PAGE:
Tom Ward takes his leave
January 1, 2001,
NEW YORK -Closing out a 30-year career at WestPoint Stevens, and about to set off on a two-month trip to Australia, outgoing president Tom Ward was relaxed, casual and remarkably unembittered about his abrupt dismissal, 10 weeks before, from a company he'd served for the past three decades.
During his three-decade career, Ward helped to guide WestPoint, and its predecessor, J.P. Stevens, through a turbulent era in the industry: first the buyout and break-up of Stevens by WestPoint; a failed takeover of WestPoint by maverick financier Bill Farley; and the painful bankruptcy and restructuring that followed. When the largest company in the industry was floundering in disarray, it was Ward who held hands, calmed anxious workers and kept all the noses pointed straight ahead.
Through those 30 years of industry turmoil, what surprised him most? "You know, you're making me fell like an old geezer when you ask a question like that. But when I started out what I never expected to see was the disappearance of the great department store names-companies like Woodward & Lothrop, Gimbels, Strawbridge & Clothier, Wannamakers, Emporium-Capwell, and on and on. No one ever expected to see all those names disappear; they were kings. Of the top 100 department stores back then, maybe 20 are left. Now there's a whole new generation that never heard of those companies. Now I really am feeling old," quipped the 55-year-old Ward. "I'm not sure that all this nostalgia is such a good thing." He grinned.
Another revelation was the widespread impact that new technologies would have in a very short period of time. "That just blows me away. When I was a salesman on the road, I had to stay up all night in a hotel room writing up stacks of orders and then mailing them in to the office the next day. Now you have computers doing everything and vendor managed inventories."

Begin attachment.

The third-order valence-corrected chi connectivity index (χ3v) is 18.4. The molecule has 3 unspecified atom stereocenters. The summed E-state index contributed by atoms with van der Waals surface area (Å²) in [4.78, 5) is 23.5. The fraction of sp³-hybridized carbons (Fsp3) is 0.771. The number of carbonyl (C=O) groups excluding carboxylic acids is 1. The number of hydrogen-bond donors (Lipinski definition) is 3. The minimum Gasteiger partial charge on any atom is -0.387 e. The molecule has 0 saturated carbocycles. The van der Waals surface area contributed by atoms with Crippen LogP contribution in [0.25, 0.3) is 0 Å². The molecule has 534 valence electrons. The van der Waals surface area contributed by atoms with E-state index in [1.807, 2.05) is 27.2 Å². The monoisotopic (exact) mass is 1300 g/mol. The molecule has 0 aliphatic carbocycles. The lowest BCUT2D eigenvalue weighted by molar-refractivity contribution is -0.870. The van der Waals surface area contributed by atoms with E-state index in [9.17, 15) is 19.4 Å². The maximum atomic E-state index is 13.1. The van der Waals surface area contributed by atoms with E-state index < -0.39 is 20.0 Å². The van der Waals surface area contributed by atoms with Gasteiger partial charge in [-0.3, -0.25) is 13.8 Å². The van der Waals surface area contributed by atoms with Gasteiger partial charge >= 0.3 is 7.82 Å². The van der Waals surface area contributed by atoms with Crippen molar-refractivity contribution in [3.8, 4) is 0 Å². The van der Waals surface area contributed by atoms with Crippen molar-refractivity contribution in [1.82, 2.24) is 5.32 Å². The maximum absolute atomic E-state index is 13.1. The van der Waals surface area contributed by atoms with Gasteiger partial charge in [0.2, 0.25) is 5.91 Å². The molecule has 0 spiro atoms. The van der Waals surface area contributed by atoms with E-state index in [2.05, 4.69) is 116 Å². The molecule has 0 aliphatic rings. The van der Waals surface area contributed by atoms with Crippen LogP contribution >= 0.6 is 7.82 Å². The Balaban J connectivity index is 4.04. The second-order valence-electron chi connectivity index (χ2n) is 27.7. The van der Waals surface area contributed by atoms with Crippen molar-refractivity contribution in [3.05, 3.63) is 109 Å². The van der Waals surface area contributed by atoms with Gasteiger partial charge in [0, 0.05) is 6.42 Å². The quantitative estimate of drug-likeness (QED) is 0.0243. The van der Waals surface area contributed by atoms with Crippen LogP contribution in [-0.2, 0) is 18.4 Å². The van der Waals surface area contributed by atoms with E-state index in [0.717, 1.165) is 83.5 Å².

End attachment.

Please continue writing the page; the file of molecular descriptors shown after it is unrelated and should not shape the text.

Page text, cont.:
Other changes? "The quality looks are much better, the quality of the fabric is much better," he said. "But the key thing is there is a much better understanding of consumers' needs and how to satisfy them, how to deal with multiple consumers and multiple diversities."
What remains to be done? "To step up product innovation-to find some genuinely dramatic innovation. We did that with Vellux; we made something entirely new. And it's been a huge success. But now we need to do that again; you've got to keep the wheel turning. You sit still and you're dead. But this is the problem when companies get as big as this one-innovation and creativity and risk-taking all get lost in the shuffle when you expend all your energy feeding the big mass merchants and trying to hit a price point that keeps getting lower and lower. At some point that's got to stop, or this industry disappears. You need innovation, and you need it at every channel."
What's next for Ward? He grinned broadly, shrugged his shoulders and threw his hands into the air-hands shackled for the next 12 months by golden handcuffs that require that he have no specific job plans. "I haven't given it any thought. My wife Mary tells me take a vacation, then packs my bags. My only worry is that she wants to go to places that have lots of bugs and no electricity. When I get back, I'll analyze the opportunities and decide where life is going to take me."
Then it's time to take a farewell photo with "Best," his gate-keeper and assistant for the past 10 years. "Where do you want to do this," asks Ward, a man widely known for his discomfort in front of a camera.
In the showroom, Best tweaked her boss, "Why don't you lie down on the bed, and I'll sit here like I'm the psychiatrist and you're the patient?"
Ward took a step back. "I don't think that's going to happen."
Best tried again. "Well how about I hug you and give you a great big kiss?"
Now the famously straight-laced Ward looked genuinely stricken. "I don't think that's going to happen either." They settle for a handshake.